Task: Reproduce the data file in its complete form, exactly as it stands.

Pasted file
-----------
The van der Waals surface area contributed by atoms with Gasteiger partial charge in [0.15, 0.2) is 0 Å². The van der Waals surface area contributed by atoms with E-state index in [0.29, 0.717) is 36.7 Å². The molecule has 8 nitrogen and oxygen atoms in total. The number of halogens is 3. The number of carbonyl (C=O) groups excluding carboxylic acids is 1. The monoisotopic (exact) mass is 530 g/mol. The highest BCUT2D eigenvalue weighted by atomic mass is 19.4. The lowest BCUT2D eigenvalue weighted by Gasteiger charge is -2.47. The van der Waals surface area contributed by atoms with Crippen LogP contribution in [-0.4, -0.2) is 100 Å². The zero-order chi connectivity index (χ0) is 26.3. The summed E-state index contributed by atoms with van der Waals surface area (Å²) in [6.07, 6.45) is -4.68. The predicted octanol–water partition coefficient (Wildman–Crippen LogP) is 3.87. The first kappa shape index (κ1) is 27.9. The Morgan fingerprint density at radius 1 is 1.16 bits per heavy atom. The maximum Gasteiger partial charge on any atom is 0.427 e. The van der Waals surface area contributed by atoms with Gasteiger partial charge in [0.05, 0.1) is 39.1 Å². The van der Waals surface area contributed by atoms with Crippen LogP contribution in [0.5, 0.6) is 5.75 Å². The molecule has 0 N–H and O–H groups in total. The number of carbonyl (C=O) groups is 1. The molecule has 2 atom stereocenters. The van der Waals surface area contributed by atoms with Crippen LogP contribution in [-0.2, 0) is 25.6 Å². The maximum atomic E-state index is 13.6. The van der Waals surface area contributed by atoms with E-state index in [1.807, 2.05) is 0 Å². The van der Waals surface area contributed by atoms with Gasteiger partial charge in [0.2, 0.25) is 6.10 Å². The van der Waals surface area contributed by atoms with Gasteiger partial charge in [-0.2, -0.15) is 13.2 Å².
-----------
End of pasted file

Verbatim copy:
The van der Waals surface area contributed by atoms with Gasteiger partial charge in [0.15, 0.2) is 0 Å². The van der Waals surface area contributed by atoms with E-state index in [0.29, 0.717) is 36.7 Å². The molecule has 8 nitrogen and oxygen atoms in total. The number of halogens is 3. The number of carbonyl (C=O) groups excluding carboxylic acids is 1. The monoisotopic (exact) mass is 530 g/mol. The highest BCUT2D eigenvalue weighted by atomic mass is 19.4. The lowest BCUT2D eigenvalue weighted by Gasteiger charge is -2.47. The van der Waals surface area contributed by atoms with Crippen LogP contribution in [-0.4, -0.2) is 100 Å². The zero-order chi connectivity index (χ0) is 26.3. The summed E-state index contributed by atoms with van der Waals surface area (Å²) in [6.07, 6.45) is -4.68. The predicted octanol–water partition coefficient (Wildman–Crippen LogP) is 3.87. The first kappa shape index (κ1) is 27.9. The Morgan fingerprint density at radius 1 is 1.16 bits per heavy atom. The maximum Gasteiger partial charge on any atom is 0.427 e. The van der Waals surface area contributed by atoms with Gasteiger partial charge in [0.05, 0.1) is 39.1 Å². The van der Waals surface area contributed by atoms with Crippen LogP contribution in [0.5, 0.6) is 5.75 Å². The molecule has 0 N–H and O–H groups in total. The number of carbonyl (C=O) groups is 1. The molecule has 2 atom stereocenters. The van der Waals surface area contributed by atoms with Crippen LogP contribution in [-0.2, 0) is 25.6 Å². The maximum atomic E-state index is 13.6. The van der Waals surface area contributed by atoms with E-state index in [1.807, 2.05) is 0 Å². The van der Waals surface area contributed by atoms with Gasteiger partial charge in [0.2, 0.25) is 6.10 Å². The van der Waals surface area contributed by atoms with Gasteiger partial charge in [-0.2, -0.15) is 13.2 Å².